4) “So, while closing its own nuclear reactors, Germany is buying nuclear power from France, buying natural gas from a very unreliable partner, Russia, and – in a remarkable turn of events – Germany started building coal plants.”
France historically imports more electricity from Germany than it exports to Germany.
Chart 4: In 2014 and previous years, Germany was the only country from which France was a net power importer. Source: French grid operator RTE
While Germany does indeed buy natural gas from Russia (along with hard coal and oil), this situation has not changed in recent years. In fact, over the last years Germany has been diversifying its gas supply by increasing gas imports from Norway. Buying gas from Russia is not a reaction to the nuclear phaseout, particularly because most gas is used outside the power sector for heat.
Above: Sources of natural gas in Germany from 1991-2013. German dependence on Russian imports (light blue bar) has remained relatively stable, whereas dependence upon Norway (pink) has more than doubled. Source: German Ministry of Economics BMWi
Finally, since the nuclear phaseout of 2011, Germany has indeed completed construction of a number of coal plants, but none of them were a reaction to the phaseout. Coal plants generally take around six years to construct, so plants that went online in 2014 were probably first proposed around 2008 at the latest. In fact, since Fukushima Germany has canceled numerous coal plant projects without adding a single one to the pipeline.
5) “Prices are now more than double those in the U.S., and Germany has among the highest household electricity prices in the European Union.”
I’m with the former FERC chairperson on this: “We need to stop looking at rates and start looking at bills.” German power rates are high, but power bills are low by US standards. Most Germans have efficient flat screen TVs, refrigerators, washing machines, and all of the other creature comforts that Americans also love – except for air conditioning, which Germans do not need. In many parts of the US, however, air-conditioning drives up power consumption considerably. Furthermore, industries that consume a lot of electricity pay low power prices in Germany; businesses that consume less electricity pay considerably higher rates than in the US, but power bills make up a small share of expenses for these firms . Labor costs are a more important component .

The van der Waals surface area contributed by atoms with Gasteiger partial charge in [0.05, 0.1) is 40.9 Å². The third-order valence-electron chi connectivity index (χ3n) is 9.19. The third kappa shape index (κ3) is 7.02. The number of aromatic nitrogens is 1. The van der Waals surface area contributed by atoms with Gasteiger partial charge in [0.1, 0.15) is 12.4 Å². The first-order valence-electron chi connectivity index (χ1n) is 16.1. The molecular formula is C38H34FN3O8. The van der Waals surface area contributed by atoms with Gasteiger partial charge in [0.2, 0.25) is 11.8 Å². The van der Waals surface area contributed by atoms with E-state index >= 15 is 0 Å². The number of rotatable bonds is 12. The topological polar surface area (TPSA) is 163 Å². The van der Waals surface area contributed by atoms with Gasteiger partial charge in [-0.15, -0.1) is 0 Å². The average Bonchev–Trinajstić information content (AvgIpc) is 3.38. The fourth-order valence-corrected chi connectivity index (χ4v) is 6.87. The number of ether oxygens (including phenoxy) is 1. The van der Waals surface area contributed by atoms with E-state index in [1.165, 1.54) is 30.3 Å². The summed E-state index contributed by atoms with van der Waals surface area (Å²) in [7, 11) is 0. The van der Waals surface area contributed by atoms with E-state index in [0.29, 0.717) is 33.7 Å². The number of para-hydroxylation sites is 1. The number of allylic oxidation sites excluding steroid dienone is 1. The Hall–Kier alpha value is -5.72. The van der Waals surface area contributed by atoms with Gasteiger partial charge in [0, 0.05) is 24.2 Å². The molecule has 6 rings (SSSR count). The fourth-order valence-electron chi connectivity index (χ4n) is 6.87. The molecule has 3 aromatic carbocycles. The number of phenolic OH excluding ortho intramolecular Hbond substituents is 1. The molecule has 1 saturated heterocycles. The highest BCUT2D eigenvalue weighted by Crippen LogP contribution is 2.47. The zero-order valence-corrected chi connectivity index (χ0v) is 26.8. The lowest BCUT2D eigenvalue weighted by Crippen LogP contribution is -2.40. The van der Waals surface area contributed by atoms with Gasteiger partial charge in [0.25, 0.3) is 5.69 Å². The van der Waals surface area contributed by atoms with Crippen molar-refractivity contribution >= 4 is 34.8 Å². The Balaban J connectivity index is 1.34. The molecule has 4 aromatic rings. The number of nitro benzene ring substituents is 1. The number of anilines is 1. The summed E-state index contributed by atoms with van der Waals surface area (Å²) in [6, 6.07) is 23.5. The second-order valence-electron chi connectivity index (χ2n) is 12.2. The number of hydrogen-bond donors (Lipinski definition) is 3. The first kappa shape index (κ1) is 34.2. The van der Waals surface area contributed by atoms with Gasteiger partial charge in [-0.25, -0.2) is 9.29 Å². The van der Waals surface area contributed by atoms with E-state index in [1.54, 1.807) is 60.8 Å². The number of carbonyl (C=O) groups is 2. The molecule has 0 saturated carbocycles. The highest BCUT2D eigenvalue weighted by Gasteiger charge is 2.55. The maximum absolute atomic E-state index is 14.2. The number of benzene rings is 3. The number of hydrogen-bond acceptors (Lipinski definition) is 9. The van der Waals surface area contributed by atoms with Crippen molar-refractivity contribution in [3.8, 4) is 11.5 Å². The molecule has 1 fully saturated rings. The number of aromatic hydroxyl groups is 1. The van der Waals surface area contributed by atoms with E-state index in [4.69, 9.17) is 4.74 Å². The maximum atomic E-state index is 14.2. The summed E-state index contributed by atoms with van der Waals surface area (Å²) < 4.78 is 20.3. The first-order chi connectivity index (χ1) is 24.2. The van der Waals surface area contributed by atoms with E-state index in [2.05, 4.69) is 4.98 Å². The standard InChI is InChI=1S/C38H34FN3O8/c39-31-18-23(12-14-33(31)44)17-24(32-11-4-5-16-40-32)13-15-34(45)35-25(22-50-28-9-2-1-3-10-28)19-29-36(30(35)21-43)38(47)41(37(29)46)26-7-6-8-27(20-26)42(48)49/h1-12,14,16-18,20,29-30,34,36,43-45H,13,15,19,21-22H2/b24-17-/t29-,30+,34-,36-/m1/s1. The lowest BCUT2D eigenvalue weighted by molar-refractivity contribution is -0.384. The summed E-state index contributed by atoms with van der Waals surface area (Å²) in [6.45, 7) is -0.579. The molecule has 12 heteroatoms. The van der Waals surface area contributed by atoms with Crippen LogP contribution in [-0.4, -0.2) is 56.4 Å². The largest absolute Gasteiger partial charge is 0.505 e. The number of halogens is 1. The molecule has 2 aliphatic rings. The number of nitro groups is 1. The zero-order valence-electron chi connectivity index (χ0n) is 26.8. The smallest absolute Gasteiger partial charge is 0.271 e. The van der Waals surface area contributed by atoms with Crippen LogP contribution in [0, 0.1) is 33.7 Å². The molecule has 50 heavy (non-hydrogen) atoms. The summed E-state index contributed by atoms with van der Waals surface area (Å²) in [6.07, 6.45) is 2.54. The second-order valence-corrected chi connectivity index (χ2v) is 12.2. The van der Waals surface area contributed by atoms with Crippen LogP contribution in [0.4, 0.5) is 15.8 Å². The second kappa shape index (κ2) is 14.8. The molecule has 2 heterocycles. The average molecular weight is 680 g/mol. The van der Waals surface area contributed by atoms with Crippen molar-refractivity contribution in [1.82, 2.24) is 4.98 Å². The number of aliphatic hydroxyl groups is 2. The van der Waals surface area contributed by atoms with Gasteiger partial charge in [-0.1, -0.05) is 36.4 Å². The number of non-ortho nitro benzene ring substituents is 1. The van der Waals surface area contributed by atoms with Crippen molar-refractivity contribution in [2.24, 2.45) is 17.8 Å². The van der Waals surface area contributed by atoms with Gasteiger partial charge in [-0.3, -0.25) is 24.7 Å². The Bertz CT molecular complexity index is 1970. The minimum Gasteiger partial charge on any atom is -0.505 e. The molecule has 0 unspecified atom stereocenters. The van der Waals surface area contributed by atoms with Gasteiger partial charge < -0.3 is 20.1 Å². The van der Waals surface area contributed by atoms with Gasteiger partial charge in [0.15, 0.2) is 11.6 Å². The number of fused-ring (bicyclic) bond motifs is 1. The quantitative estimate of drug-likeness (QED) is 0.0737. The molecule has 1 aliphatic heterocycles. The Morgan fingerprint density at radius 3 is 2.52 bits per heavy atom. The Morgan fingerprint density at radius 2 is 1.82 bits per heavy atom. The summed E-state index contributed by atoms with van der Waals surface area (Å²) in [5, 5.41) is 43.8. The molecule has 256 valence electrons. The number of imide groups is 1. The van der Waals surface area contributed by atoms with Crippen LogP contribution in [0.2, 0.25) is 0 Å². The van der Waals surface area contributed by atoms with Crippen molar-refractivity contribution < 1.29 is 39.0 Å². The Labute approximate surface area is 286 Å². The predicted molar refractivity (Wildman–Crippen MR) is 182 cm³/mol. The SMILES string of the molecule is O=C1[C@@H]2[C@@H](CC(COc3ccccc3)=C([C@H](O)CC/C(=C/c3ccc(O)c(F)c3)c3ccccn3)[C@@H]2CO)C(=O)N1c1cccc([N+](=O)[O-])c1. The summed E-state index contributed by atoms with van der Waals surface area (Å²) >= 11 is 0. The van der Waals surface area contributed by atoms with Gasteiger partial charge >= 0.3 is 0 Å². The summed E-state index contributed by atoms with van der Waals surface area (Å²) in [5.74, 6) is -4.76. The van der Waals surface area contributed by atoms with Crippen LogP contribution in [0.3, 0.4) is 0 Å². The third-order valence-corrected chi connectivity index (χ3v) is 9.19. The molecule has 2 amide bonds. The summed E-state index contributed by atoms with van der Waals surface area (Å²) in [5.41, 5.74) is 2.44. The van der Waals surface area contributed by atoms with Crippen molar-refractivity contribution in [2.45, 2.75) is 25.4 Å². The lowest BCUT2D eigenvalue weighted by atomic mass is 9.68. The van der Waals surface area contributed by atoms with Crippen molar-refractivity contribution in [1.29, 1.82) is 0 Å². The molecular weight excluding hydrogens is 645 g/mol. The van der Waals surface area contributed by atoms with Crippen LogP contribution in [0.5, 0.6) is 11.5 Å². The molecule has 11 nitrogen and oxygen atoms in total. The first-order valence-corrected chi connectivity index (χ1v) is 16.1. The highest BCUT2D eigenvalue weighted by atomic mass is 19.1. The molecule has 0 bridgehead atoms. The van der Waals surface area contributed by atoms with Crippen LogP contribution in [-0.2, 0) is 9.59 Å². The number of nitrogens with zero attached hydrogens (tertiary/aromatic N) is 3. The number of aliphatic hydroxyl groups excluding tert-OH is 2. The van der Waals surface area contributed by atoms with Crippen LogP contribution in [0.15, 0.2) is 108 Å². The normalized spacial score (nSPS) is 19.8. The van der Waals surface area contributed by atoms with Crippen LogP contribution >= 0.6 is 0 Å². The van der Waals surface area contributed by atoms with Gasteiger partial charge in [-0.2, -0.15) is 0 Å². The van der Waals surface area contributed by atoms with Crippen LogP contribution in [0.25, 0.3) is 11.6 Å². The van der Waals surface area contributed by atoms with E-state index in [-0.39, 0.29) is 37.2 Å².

Above: German household power bills are low by US standards
In conclusion, Senator Alexander is recycling Energiewende myths. During his visit to Germany, he apparently was not curious to see what was really going on. Instead, he cherry-picked numbers to trash talk the German energy transition. He complains about government support for renewables without acknowledging that nuclear only survives today because of governmental support.
His frustration is understandable: Germany is in the process of demonstrating not only that a highly industrialized country does not need nuclear power. The Energiewende also reveals that baseload nuclear is incompatible with a power supply largely based on wind + solar and that a renewable supply is the better option. As such, the Energiewende is a great challenge to Senator Alexander’s baby.
This article was originally published on Renewables International – http://www.renewablesinternational.net/energiewende-doesnt-translate-as-energy-mess/150/537/87819/